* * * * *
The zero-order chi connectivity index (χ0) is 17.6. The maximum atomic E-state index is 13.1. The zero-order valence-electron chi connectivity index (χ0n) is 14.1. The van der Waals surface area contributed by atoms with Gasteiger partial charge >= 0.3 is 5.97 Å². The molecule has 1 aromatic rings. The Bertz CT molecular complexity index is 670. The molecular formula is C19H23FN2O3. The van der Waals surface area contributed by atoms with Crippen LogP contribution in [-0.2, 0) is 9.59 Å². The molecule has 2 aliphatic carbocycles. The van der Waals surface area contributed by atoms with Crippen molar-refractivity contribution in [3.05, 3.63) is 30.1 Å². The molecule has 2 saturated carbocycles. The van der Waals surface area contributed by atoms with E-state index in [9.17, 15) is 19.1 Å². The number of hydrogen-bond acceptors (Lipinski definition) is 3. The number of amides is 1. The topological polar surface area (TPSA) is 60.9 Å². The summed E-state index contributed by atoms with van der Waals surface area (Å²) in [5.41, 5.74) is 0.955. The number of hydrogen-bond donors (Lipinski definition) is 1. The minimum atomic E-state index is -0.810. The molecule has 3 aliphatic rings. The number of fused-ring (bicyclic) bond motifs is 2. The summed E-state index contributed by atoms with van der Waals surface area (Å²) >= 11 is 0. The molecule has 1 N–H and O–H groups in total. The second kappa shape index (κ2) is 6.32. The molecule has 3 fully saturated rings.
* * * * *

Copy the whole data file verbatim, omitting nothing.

The zero-order chi connectivity index (χ0) is 17.6. The maximum atomic E-state index is 13.1. The zero-order valence-electron chi connectivity index (χ0n) is 14.1. The van der Waals surface area contributed by atoms with Gasteiger partial charge >= 0.3 is 5.97 Å². The molecule has 1 aromatic rings. The Bertz CT molecular complexity index is 670. The molecular formula is C19H23FN2O3. The van der Waals surface area contributed by atoms with Crippen LogP contribution in [-0.2, 0) is 9.59 Å². The molecule has 2 aliphatic carbocycles. The van der Waals surface area contributed by atoms with Crippen molar-refractivity contribution in [3.05, 3.63) is 30.1 Å². The molecule has 2 saturated carbocycles. The van der Waals surface area contributed by atoms with E-state index in [9.17, 15) is 19.1 Å². The number of hydrogen-bond acceptors (Lipinski definition) is 3. The number of amides is 1. The topological polar surface area (TPSA) is 60.9 Å². The summed E-state index contributed by atoms with van der Waals surface area (Å²) in [5.41, 5.74) is 0.955. The number of hydrogen-bond donors (Lipinski definition) is 1. The minimum atomic E-state index is -0.810. The molecule has 3 aliphatic rings. The number of fused-ring (bicyclic) bond motifs is 2. The summed E-state index contributed by atoms with van der Waals surface area (Å²) >= 11 is 0. The molecule has 1 N–H and O–H groups in total. The second kappa shape index (κ2) is 6.32. The molecule has 3 fully saturated rings.